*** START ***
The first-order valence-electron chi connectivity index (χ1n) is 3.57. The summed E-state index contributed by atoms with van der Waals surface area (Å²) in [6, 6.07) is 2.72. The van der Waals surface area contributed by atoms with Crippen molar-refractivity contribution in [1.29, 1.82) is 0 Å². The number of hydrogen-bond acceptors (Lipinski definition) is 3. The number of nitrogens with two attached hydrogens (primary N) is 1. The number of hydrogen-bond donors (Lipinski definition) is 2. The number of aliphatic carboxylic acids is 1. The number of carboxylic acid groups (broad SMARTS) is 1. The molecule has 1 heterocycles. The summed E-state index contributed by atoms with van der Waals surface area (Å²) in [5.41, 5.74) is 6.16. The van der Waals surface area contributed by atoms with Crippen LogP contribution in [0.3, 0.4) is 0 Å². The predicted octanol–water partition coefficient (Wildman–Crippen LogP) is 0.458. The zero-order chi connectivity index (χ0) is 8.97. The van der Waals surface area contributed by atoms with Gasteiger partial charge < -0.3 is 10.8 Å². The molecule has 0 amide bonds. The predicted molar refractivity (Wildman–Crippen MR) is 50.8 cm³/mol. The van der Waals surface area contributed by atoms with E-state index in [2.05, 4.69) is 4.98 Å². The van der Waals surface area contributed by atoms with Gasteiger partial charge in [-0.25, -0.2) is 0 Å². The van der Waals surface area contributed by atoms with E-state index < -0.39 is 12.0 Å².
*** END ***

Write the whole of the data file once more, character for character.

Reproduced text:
The first-order valence-electron chi connectivity index (χ1n) is 3.57. The summed E-state index contributed by atoms with van der Waals surface area (Å²) in [6, 6.07) is 2.72. The van der Waals surface area contributed by atoms with Crippen molar-refractivity contribution in [1.29, 1.82) is 0 Å². The number of hydrogen-bond acceptors (Lipinski definition) is 3. The number of nitrogens with two attached hydrogens (primary N) is 1. The number of hydrogen-bond donors (Lipinski definition) is 2. The number of aliphatic carboxylic acids is 1. The number of carboxylic acid groups (broad SMARTS) is 1. The molecule has 1 heterocycles. The summed E-state index contributed by atoms with van der Waals surface area (Å²) in [5.41, 5.74) is 6.16. The van der Waals surface area contributed by atoms with Crippen LogP contribution in [0.3, 0.4) is 0 Å². The predicted octanol–water partition coefficient (Wildman–Crippen LogP) is 0.458. The zero-order chi connectivity index (χ0) is 8.97. The van der Waals surface area contributed by atoms with Gasteiger partial charge < -0.3 is 10.8 Å². The molecule has 0 amide bonds. The predicted molar refractivity (Wildman–Crippen MR) is 50.8 cm³/mol. The van der Waals surface area contributed by atoms with E-state index in [2.05, 4.69) is 4.98 Å². The van der Waals surface area contributed by atoms with Gasteiger partial charge in [-0.25, -0.2) is 0 Å². The van der Waals surface area contributed by atoms with E-state index < -0.39 is 12.0 Å².